The San Francisco Public Utilities Commission has awarded a $939 million contract to replace the biosolid digester facilities at the city's Southeast Water Pollution Control Plant — the largest wastewater treatment facility in San Francisco, according to WaterWorld.
The joint venture of MWH Constructors and Webcor Builders, with Brown & Caldwell, Black & Veatch and CH2M, will upgrade the plant's systems, Engineering News-Record reported. The new system will allow the plant to produce higher quality biosolids, better treat odors and more efficiently produce heat, steam and energy.
The Biosolids Digester Facilities Project is part of the city's 20-year Sewer System Improvement Program that will see billions spent on upgrading the city's aging sewer systems. The facility will be built in two phases starting in 2018, with completion scheduled for mid-2025.
Since President Donald Trump took office earlier this year, much of the hype his campaign and administration garnered around infrastructure has been geared toward highways, bridges and other transportation projects.
Still, the need to upgrade utilities is also a pressing one. The issue came to the fore last year in Flint, MI, when the Environmental Protection Agency detected unsafe levels of lead in the city's drinking water after years of residents reporting other water-related problems.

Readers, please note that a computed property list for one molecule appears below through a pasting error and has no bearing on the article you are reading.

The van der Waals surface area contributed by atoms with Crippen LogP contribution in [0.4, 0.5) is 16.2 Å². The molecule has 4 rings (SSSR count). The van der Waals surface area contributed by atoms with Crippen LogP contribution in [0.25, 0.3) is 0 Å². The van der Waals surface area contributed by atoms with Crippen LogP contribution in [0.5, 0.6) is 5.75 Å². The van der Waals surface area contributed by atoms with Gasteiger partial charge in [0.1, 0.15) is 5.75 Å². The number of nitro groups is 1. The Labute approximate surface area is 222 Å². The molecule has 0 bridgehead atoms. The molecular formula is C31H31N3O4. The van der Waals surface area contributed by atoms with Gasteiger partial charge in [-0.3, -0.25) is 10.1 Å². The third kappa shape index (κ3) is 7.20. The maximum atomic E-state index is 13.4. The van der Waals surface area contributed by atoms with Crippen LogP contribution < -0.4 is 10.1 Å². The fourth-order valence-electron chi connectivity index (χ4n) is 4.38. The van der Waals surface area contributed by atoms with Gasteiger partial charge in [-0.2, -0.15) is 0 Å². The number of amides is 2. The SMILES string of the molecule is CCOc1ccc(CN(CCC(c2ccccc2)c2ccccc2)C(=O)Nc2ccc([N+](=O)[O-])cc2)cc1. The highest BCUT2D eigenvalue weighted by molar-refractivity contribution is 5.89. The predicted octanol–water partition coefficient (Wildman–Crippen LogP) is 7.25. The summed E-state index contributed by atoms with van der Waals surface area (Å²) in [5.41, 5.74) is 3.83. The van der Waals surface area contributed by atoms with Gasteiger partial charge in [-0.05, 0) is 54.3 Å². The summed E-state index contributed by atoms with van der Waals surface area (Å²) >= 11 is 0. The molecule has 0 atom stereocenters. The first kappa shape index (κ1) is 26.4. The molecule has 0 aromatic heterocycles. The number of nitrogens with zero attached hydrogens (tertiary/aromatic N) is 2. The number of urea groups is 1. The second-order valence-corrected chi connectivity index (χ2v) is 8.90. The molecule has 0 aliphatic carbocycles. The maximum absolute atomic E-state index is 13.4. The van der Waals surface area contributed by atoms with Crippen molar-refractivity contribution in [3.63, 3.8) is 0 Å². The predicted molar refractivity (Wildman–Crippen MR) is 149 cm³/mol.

Deterioration in the country's water plants and distribution pipes, in addition to industrial dumping, farming operations and pollution, has seen as many as 20% of Americans exposed to potentially unsafe water more than once during the last 10 years, The Texas Tribune reported. The EPA projected that a local-water system investment of $384 billion over the next two decades would be necessary to maintain sufficient levels of clean drinking water. However, smaller treatment plants will likely be unable to afford to make such improvements.
To make water-related infrastructure more affordable, Congress established the Water Infrastructure Finance and Innovation Act of 2014 (WIFIA). Under that measure, a variety of organizations and governments can apply for low-interest loans to upgrade or add water-related facilities. As of last month, the EPA has invited 12 projects — covering topics such as wastewater treatment, water recycling, sewer overflow and drinking water — to apply for the first WIFIA loans.